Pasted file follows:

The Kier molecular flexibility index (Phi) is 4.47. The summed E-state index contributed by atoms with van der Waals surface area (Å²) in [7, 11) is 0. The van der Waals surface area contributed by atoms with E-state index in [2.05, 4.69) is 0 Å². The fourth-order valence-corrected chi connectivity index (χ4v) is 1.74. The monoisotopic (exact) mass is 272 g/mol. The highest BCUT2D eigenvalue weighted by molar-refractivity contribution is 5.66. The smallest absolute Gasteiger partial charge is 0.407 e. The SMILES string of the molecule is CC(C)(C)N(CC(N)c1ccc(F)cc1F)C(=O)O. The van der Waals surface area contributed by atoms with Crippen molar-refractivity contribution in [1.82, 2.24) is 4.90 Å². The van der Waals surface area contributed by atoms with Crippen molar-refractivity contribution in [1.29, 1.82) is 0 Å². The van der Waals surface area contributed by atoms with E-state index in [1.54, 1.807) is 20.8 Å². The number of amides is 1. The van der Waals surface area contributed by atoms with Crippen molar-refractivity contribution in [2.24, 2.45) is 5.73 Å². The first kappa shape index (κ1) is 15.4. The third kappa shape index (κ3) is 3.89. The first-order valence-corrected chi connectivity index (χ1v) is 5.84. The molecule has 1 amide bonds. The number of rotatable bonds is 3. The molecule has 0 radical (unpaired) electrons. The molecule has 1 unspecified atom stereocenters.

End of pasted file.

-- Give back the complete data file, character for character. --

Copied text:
The Kier molecular flexibility index (Phi) is 4.47. The summed E-state index contributed by atoms with van der Waals surface area (Å²) in [7, 11) is 0. The van der Waals surface area contributed by atoms with E-state index in [2.05, 4.69) is 0 Å². The fourth-order valence-corrected chi connectivity index (χ4v) is 1.74. The monoisotopic (exact) mass is 272 g/mol. The highest BCUT2D eigenvalue weighted by molar-refractivity contribution is 5.66. The smallest absolute Gasteiger partial charge is 0.407 e. The SMILES string of the molecule is CC(C)(C)N(CC(N)c1ccc(F)cc1F)C(=O)O. The van der Waals surface area contributed by atoms with Crippen molar-refractivity contribution in [1.82, 2.24) is 4.90 Å². The van der Waals surface area contributed by atoms with Crippen molar-refractivity contribution in [1.29, 1.82) is 0 Å². The van der Waals surface area contributed by atoms with E-state index in [1.54, 1.807) is 20.8 Å². The number of amides is 1. The van der Waals surface area contributed by atoms with Crippen molar-refractivity contribution in [2.24, 2.45) is 5.73 Å². The first kappa shape index (κ1) is 15.4. The third kappa shape index (κ3) is 3.89. The first-order valence-corrected chi connectivity index (χ1v) is 5.84. The molecule has 1 amide bonds. The number of rotatable bonds is 3. The molecule has 0 radical (unpaired) electrons. The molecule has 1 unspecified atom stereocenters.